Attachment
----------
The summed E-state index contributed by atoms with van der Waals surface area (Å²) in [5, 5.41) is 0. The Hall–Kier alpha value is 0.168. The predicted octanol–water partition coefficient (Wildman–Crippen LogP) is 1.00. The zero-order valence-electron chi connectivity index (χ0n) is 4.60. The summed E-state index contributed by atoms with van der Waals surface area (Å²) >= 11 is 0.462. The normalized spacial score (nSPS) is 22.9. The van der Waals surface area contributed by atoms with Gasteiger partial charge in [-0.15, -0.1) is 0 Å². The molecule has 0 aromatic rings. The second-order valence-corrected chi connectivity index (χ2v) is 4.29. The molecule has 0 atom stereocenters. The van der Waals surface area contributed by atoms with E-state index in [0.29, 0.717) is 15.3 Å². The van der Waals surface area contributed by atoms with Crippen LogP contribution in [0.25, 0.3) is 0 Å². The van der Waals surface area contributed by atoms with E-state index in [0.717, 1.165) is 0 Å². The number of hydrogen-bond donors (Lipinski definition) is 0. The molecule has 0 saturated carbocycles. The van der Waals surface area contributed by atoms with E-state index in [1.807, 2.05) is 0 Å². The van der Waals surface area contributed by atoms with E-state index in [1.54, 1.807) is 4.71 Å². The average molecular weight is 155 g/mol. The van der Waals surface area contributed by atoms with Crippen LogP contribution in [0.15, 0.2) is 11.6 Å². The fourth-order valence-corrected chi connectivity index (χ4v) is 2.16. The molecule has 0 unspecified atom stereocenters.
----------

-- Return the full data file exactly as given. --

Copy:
The summed E-state index contributed by atoms with van der Waals surface area (Å²) in [5, 5.41) is 0. The Hall–Kier alpha value is 0.168. The predicted octanol–water partition coefficient (Wildman–Crippen LogP) is 1.00. The zero-order valence-electron chi connectivity index (χ0n) is 4.60. The summed E-state index contributed by atoms with van der Waals surface area (Å²) >= 11 is 0.462. The normalized spacial score (nSPS) is 22.9. The van der Waals surface area contributed by atoms with Gasteiger partial charge in [-0.15, -0.1) is 0 Å². The molecule has 0 aromatic rings. The second-order valence-corrected chi connectivity index (χ2v) is 4.29. The molecule has 0 atom stereocenters. The van der Waals surface area contributed by atoms with E-state index in [0.29, 0.717) is 15.3 Å². The van der Waals surface area contributed by atoms with Crippen LogP contribution in [0.25, 0.3) is 0 Å². The van der Waals surface area contributed by atoms with E-state index in [0.717, 1.165) is 0 Å². The number of hydrogen-bond donors (Lipinski definition) is 0. The molecule has 0 saturated carbocycles. The van der Waals surface area contributed by atoms with E-state index in [1.807, 2.05) is 0 Å². The van der Waals surface area contributed by atoms with E-state index in [1.54, 1.807) is 4.71 Å². The average molecular weight is 155 g/mol. The van der Waals surface area contributed by atoms with Crippen LogP contribution in [0.15, 0.2) is 11.6 Å². The fourth-order valence-corrected chi connectivity index (χ4v) is 2.16. The molecule has 0 unspecified atom stereocenters.